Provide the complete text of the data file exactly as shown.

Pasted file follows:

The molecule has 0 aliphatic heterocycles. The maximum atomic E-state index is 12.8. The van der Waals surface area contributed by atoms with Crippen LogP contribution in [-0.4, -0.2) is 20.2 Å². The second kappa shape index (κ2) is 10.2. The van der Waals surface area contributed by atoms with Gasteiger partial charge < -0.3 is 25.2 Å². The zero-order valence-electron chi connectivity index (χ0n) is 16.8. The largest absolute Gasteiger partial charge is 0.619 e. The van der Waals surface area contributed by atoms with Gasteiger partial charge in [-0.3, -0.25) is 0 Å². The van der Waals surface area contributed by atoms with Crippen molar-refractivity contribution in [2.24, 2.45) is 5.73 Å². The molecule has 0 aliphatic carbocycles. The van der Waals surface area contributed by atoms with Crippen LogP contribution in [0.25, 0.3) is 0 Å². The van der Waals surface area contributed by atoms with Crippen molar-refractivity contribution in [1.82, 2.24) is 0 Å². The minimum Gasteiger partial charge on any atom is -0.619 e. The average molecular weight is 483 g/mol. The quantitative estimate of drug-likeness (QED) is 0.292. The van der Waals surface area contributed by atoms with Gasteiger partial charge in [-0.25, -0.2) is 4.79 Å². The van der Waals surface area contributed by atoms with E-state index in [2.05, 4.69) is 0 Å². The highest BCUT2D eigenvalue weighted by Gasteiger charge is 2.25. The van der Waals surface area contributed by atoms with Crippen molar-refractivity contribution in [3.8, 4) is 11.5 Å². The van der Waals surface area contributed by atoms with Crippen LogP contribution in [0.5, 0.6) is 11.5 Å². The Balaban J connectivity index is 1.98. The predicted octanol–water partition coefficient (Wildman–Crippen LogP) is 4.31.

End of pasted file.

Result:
The molecule has 0 aliphatic heterocycles. The maximum atomic E-state index is 12.8. The van der Waals surface area contributed by atoms with Crippen LogP contribution in [-0.4, -0.2) is 20.2 Å². The second kappa shape index (κ2) is 10.2. The van der Waals surface area contributed by atoms with Gasteiger partial charge < -0.3 is 25.2 Å². The zero-order valence-electron chi connectivity index (χ0n) is 16.8. The largest absolute Gasteiger partial charge is 0.619 e. The van der Waals surface area contributed by atoms with Gasteiger partial charge in [-0.3, -0.25) is 0 Å². The van der Waals surface area contributed by atoms with Crippen molar-refractivity contribution in [2.24, 2.45) is 5.73 Å². The molecule has 0 aliphatic carbocycles. The van der Waals surface area contributed by atoms with Crippen LogP contribution in [0.25, 0.3) is 0 Å². The van der Waals surface area contributed by atoms with Crippen molar-refractivity contribution in [1.82, 2.24) is 0 Å². The minimum Gasteiger partial charge on any atom is -0.619 e. The average molecular weight is 483 g/mol. The quantitative estimate of drug-likeness (QED) is 0.292. The van der Waals surface area contributed by atoms with Gasteiger partial charge in [-0.25, -0.2) is 4.79 Å². The van der Waals surface area contributed by atoms with E-state index in [2.05, 4.69) is 0 Å². The highest BCUT2D eigenvalue weighted by Gasteiger charge is 2.25. The van der Waals surface area contributed by atoms with Crippen molar-refractivity contribution in [3.8, 4) is 11.5 Å². The van der Waals surface area contributed by atoms with Crippen LogP contribution in [0.5, 0.6) is 11.5 Å². The Balaban J connectivity index is 1.98. The predicted octanol–water partition coefficient (Wildman–Crippen LogP) is 4.31.